The elements of a WTO deal have now been in place for several years: modest cuts in agricultural tariffs and subsidies by developed countries in return for modest cuts in manufacturing and services barriers in the developing world. The negotiations have, however, been doomed by the developed world’s refusal to grant poorer nations the exceptions they need to demands for cuts in the area of services and manufacture in order to support competitive national industries and defend their economies from unfair or unequal competitions.
One of the deal breakers when the talks collapsed in July was a developing country demand for a “special safeguard mechanism” – that would enable them to raise tariffs in the event of sudden or large increases in imports that threaten to undermine domestic producers. The proposed mechanism exemplifies the kind of policy space that the poorest countries have sought from this so-called development round. The US refused, and India, backed by a large number of developing countries, walked away.
THE WAY FORWARD
The organizing principle for revived global trade negotiations needs to be a recognition that the world economy consists of nations at widely differing levels of development. Any negotiation that claims to take development seriously must recognize these fundamental asymmetries and address them. Developing countries need policy space to retain, adapt, and evolve the kinds of government measures that have been proven to work for development in the West and in other developing countries.
To restart negotiations on a pro-development foundation, we need to be specific about what policy means and to guarantee it in five core areas:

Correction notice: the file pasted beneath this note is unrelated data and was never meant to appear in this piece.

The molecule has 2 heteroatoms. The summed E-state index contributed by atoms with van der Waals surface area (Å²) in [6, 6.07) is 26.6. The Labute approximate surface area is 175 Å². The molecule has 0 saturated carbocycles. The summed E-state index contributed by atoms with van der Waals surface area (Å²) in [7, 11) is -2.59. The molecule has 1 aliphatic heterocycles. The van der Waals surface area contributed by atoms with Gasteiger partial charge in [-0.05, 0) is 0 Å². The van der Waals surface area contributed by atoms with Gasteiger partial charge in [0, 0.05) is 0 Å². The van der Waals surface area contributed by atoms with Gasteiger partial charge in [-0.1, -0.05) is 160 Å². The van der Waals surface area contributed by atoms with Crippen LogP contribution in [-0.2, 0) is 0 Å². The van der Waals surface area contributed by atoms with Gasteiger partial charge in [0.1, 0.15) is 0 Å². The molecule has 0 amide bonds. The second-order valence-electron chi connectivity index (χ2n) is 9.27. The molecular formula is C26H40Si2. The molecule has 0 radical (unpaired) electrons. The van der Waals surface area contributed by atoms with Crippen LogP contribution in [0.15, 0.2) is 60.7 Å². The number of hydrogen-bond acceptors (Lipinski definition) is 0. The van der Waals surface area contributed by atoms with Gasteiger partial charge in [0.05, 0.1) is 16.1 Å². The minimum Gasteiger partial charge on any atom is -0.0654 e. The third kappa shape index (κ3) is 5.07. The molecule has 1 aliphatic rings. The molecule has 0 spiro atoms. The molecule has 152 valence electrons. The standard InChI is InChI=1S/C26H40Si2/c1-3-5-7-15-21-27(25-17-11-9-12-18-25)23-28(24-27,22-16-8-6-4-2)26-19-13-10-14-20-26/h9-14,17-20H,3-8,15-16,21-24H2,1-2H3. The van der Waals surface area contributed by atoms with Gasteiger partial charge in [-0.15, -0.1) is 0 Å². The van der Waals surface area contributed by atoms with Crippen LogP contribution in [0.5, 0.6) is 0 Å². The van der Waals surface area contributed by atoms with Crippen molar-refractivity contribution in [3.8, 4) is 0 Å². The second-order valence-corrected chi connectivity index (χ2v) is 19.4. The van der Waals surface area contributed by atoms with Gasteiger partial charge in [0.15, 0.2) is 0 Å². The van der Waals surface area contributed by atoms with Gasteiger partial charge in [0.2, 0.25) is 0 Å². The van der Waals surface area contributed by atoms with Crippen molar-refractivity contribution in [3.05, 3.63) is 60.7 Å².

First, nations should preserve the space under current WTO law to place controls on capital outflows, use safeguard mechanisms when faced by unjustified floods in imports or investment, subsidize credit to domestic firms, and stimulate the domestic economy through government procurement programs.
Second, developing nations need to be part of a coordinated global response to the crisis. At least USD 1 trillion in new capital needs to be infused into the developing world to preserve currencies, support coordinated stimulus packages, and cover the costs of adjustment, such as tariff revenue losses and job retraining in ailing sectors. The International Monetary Fund’s (IMF) Trade Integration Mechanism and Short-term Liquidity Facility can help. However, the IMF will need to double its budget by issuing more Special Drawing Rights.
Third, in agriculture, the US and Europe should honour WTO rulings that have found their subsidies for cotton and sugar to be in violation of trade rules that forbid the exporting products at subsidized prices. This would give a tangible boost to farmers in West Africa and Latin America and send a strong signal to developing countries that developed nations are willing to honour existing WTO rules.
In addition, the WTO should take seriously the proposals by many African nations to tame highly concentrated global commodities markets, dominated by agribusinesses that suck most of the revenue out of these value chains. Rich nations should also grant poorer countries extensive rights to exempt local staple foods such as corn, rice, and wheat – so-called “special products” – from tariff cuts, and allow them to raise duties when imports surge (as called for in the “special safeguard mechanism” that the United States rejected in July).